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Arizona leans on embattled defense, dominant running game in win vs. Texas Tech

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arizona-texas-tech-final-score-recap-college-football-2019-highlights-wildcats-red-raiders Photo by Christian Petersen/Getty Images

In its heyday, Arizona football was known for two things: solid defense and running it up the middle.

Quite a bit has changed for the Wildcats in the nearly 20 years since the late Dick Tomey was last in charge, mostly for the worse. But for one night, at least, it felt like the ghost of Arizona’s winningest coach had taken over the reigns to guide the team to one of its most significant victories in years.

Arizona’s defense put forth a massive effort against Texas Tech’s explosive attack, while its own normally fast-and-flashy offense reverted to a methodical, ball-control approach down the stretch en route to a 28-14 win over the Red Raiders on Saturday night before 37,207 fans at Arizona Stadium.

“It was the response we were hoping to get out of everybody,” said coach Kevin Sumlin, eluding to the previous game when Arizona allowed 41 points to NAU. “That locker room feels a lot different right now than it did last weekend.”

Gary Brightwell scored twice in the second half for Arizona, including on a 2-yard run with 4:05 left to cap a clock-draining 13-play, 99-yard drive that took more than seven minutes. All 13 plays on that drive were on the ground as Arizona (2-1) ran it 61 times against 23 pass plays.

“That’s an O-lineman’s dream,” senior guard Cody Creason said. “It’s fun blocking for running backs and quarterbacks like that.”

And in shades of the 2016 Territorial Cup, Arizona did not attempt a pass in the fourth quarter, instead gaining all 122 yards on 19 run plays including the game-ending kneeldown.

Arizona ran for 314 yards despite J.J. Taylor missing most of the second half after coming up lame on a run in the red zone. Brightwell finished with 85 yards, one of three Wildcats with at least 60 rushing yards, while Khalil Tate ran for 129, including an 84-yard score, and Bam Smith added 63 as the Wildcats controlled the clock in the second half.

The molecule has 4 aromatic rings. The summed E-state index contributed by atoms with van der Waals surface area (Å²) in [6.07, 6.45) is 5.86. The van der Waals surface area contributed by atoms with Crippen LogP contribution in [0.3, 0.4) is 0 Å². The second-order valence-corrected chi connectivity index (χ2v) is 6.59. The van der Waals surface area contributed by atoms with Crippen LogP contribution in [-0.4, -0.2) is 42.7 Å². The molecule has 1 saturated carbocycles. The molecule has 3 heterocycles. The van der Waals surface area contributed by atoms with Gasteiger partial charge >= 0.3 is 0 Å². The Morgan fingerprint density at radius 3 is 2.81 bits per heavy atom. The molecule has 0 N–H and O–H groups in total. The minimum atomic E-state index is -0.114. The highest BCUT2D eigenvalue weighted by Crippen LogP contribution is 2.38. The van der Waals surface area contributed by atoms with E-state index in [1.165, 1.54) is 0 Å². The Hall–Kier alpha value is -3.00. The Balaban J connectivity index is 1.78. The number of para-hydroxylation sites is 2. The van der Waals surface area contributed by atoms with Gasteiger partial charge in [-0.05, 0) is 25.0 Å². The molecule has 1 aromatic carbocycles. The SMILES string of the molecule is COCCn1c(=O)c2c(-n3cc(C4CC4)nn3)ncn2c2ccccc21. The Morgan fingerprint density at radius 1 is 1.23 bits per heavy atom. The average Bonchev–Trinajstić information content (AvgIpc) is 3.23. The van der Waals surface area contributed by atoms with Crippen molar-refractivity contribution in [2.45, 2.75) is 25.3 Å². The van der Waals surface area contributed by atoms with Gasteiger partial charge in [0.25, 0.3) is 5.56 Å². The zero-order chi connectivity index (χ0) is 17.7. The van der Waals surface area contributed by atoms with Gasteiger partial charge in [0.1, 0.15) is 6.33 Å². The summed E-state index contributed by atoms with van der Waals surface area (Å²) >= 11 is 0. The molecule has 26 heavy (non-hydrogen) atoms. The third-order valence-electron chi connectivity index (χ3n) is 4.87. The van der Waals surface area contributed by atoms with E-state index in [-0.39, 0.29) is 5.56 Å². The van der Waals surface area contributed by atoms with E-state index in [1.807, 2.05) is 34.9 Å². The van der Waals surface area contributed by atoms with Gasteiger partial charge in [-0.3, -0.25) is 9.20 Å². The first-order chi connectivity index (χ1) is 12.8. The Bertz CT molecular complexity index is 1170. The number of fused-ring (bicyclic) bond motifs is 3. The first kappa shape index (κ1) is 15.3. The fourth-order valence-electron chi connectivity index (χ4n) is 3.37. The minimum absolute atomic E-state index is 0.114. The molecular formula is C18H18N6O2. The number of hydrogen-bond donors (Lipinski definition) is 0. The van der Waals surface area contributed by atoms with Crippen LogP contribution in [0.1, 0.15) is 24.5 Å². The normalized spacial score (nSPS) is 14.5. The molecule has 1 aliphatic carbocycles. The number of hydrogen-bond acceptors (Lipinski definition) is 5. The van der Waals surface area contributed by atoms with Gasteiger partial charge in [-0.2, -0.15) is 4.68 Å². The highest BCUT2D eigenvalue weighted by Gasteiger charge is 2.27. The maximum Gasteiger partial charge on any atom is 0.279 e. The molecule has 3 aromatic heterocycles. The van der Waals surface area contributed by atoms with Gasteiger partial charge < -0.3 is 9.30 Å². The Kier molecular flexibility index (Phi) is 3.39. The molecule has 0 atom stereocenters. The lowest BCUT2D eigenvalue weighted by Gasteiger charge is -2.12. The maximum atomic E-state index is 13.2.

“That’s why we have the guys that we have,” Sumlin said of his backfield. “That’s where depth comes in.”

Arizona’s defense, which had allowed 86 points in the first two games, held Texas Tech (2-1) scoreless until the final minute of the first quarter and kept the Red Raiders to single digits until midway through the third quarter. Tech finished with 415 yards, with 311 through the air, but quarterback Alan Bowman needed 55 attempts and had 30 incompletions, including two interceptions.

Bowman had thrown only 28 incomplete passes in Tech’s first two games.

“Everybody was just doing their job and flying to the ball, playing as a unit and doing our jobs,” junior safety Scottie Young Jr. said.

The Wildcats led 13-7 at halftime but Tech went up 14-13 with 6:08 left in the third on a 7-play, 86-yard drive. Bowman, who had gone to the locker room with an apparent shoulder injury only a few minutes earlier, found McLane Mannix on a crossing pattern that went for 66 yards to start the drive and it ended with Mannix catching an 8-yard TD throw.

Arizona retook the lead at 20-14 on the first play of the fourth quarter on a Brightwell 1-yard run, this coming after Tate was knocked out of bounds just short of the goal line on the final play of the third. The score was set up by a beautiful throw from Tate to Cedric Peterson for 47 yards down to the Texas Tech 2.

Instead of the all-out scorefest from the outset, the first 13 minutes were instead full of punts and turnovers. The teams combined for five kicks and four giveaways in the first 12:41 of play, with very few notable offensive gains.

That all changed when Bowman found top target T.J. Vasher on a 39-yard pass down to the 1-yard line. Two plays later SaRodrick Thompson scored to give the Red Raiders a 7-0 lead with 49 seconds left in the first quarter.

Tech getting on the scoreboard seemed to wake up Arizona’s offense, first with a 46-yard screen pass from Tate to Bam Smith on the final play of the opening period and then a 12-yard Tate TD pass to Stanley Berryhill III to tie it at 7 with 13:37 left in the first half.

Arizona went up 13-7 about five minutes later when Tate showed some of that mid-2017 season speed on an 84-yard scoring run straight through the middle of Tech’s defense. It was the longest run of his career, topping an 82-yarder against Washington State in October 2017, and put him over the 2,000-yard mark for his career.

“We knew that would be an X-factor in this game, using my legs more,” said Tate, who also threw for 185 yards on 14-of-23 passing with a TD and two interceptions.

The Wildcats had a chance to add to the lead later on but Lucas Havrisik was wide on a 51-yard field goal attempt that came two plays after Drew Dixon couldn’t stay inbounds on what would have been a 33-yard TD catch.

And after getting the ball back with just over two minutes left before halftime, Tate was intercepted for the second time when he completely underthrew it to a receiver slashing across his view.

Arizona now heads into its second of three bye weeks before opening Pac-12 play at home Sept. 28 against winless UCLA.